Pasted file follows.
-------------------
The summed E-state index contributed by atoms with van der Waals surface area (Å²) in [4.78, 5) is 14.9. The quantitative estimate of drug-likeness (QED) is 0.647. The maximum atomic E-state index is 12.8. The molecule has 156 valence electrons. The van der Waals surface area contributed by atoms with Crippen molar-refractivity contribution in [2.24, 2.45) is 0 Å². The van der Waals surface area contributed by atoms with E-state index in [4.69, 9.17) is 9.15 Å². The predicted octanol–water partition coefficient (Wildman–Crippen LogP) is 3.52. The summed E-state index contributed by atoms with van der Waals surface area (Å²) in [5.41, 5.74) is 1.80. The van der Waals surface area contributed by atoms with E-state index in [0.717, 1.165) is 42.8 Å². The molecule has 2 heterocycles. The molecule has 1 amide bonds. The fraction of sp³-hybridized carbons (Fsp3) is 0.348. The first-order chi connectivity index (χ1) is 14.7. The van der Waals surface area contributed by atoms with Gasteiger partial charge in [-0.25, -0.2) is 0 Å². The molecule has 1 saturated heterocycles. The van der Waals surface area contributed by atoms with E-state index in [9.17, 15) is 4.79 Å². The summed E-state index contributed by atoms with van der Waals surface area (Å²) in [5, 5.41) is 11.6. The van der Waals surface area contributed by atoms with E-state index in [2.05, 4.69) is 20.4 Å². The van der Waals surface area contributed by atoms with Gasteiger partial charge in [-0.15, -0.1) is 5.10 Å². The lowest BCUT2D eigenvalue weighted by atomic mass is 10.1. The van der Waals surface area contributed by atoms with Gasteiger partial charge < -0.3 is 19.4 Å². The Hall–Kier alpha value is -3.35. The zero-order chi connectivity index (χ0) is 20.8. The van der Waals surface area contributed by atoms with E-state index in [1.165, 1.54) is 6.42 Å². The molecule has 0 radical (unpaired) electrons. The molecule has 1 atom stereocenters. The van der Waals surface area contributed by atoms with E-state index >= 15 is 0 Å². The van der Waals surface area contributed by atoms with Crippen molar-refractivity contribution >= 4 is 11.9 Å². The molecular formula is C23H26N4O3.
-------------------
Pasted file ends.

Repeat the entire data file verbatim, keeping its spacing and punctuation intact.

The summed E-state index contributed by atoms with van der Waals surface area (Å²) in [4.78, 5) is 14.9. The quantitative estimate of drug-likeness (QED) is 0.647. The maximum atomic E-state index is 12.8. The molecule has 156 valence electrons. The van der Waals surface area contributed by atoms with Crippen molar-refractivity contribution in [2.24, 2.45) is 0 Å². The van der Waals surface area contributed by atoms with E-state index in [4.69, 9.17) is 9.15 Å². The predicted octanol–water partition coefficient (Wildman–Crippen LogP) is 3.52. The summed E-state index contributed by atoms with van der Waals surface area (Å²) in [5.41, 5.74) is 1.80. The van der Waals surface area contributed by atoms with E-state index in [0.717, 1.165) is 42.8 Å². The molecule has 2 heterocycles. The molecule has 1 amide bonds. The fraction of sp³-hybridized carbons (Fsp3) is 0.348. The first-order chi connectivity index (χ1) is 14.7. The van der Waals surface area contributed by atoms with Gasteiger partial charge in [-0.25, -0.2) is 0 Å². The molecule has 1 saturated heterocycles. The van der Waals surface area contributed by atoms with E-state index in [9.17, 15) is 4.79 Å². The summed E-state index contributed by atoms with van der Waals surface area (Å²) in [5, 5.41) is 11.6. The van der Waals surface area contributed by atoms with E-state index in [2.05, 4.69) is 20.4 Å². The van der Waals surface area contributed by atoms with Gasteiger partial charge in [-0.15, -0.1) is 5.10 Å². The lowest BCUT2D eigenvalue weighted by atomic mass is 10.1. The van der Waals surface area contributed by atoms with Gasteiger partial charge < -0.3 is 19.4 Å². The Hall–Kier alpha value is -3.35. The zero-order chi connectivity index (χ0) is 20.8. The van der Waals surface area contributed by atoms with E-state index in [1.165, 1.54) is 6.42 Å². The molecule has 0 radical (unpaired) electrons. The molecule has 1 atom stereocenters. The van der Waals surface area contributed by atoms with E-state index >= 15 is 0 Å². The van der Waals surface area contributed by atoms with Crippen molar-refractivity contribution >= 4 is 11.9 Å². The molecular formula is C23H26N4O3.